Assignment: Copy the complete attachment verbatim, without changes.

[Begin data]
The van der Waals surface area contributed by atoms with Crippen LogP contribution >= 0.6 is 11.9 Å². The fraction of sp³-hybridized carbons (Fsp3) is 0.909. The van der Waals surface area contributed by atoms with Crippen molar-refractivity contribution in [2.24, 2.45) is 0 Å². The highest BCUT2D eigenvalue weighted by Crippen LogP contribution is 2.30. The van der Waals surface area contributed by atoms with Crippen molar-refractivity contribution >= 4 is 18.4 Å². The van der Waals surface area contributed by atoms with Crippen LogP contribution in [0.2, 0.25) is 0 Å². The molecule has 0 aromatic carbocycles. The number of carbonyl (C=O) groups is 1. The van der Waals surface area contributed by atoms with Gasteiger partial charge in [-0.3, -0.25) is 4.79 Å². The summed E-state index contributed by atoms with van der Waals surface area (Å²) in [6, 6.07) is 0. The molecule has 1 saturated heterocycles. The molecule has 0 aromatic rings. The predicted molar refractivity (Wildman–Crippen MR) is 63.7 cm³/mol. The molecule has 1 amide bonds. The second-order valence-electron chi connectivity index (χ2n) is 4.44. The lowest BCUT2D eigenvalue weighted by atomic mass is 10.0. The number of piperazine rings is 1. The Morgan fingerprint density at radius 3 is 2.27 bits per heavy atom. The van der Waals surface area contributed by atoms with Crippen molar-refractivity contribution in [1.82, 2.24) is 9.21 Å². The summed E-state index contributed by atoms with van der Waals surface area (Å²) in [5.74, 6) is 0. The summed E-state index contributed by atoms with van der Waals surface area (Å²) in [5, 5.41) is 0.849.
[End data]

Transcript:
The van der Waals surface area contributed by atoms with Crippen LogP contribution >= 0.6 is 11.9 Å². The fraction of sp³-hybridized carbons (Fsp3) is 0.909. The van der Waals surface area contributed by atoms with Crippen molar-refractivity contribution in [2.24, 2.45) is 0 Å². The highest BCUT2D eigenvalue weighted by Crippen LogP contribution is 2.30. The van der Waals surface area contributed by atoms with Crippen molar-refractivity contribution >= 4 is 18.4 Å². The van der Waals surface area contributed by atoms with Crippen LogP contribution in [0.2, 0.25) is 0 Å². The molecule has 0 aromatic carbocycles. The number of carbonyl (C=O) groups is 1. The van der Waals surface area contributed by atoms with Gasteiger partial charge in [-0.3, -0.25) is 4.79 Å². The summed E-state index contributed by atoms with van der Waals surface area (Å²) in [6, 6.07) is 0. The molecule has 1 saturated heterocycles. The molecule has 0 aromatic rings. The predicted molar refractivity (Wildman–Crippen MR) is 63.7 cm³/mol. The molecule has 1 amide bonds. The second-order valence-electron chi connectivity index (χ2n) is 4.44. The lowest BCUT2D eigenvalue weighted by atomic mass is 10.0. The number of piperazine rings is 1. The Morgan fingerprint density at radius 3 is 2.27 bits per heavy atom. The van der Waals surface area contributed by atoms with Crippen molar-refractivity contribution in [1.82, 2.24) is 9.21 Å². The summed E-state index contributed by atoms with van der Waals surface area (Å²) in [5.74, 6) is 0. The summed E-state index contributed by atoms with van der Waals surface area (Å²) in [5, 5.41) is 0.849.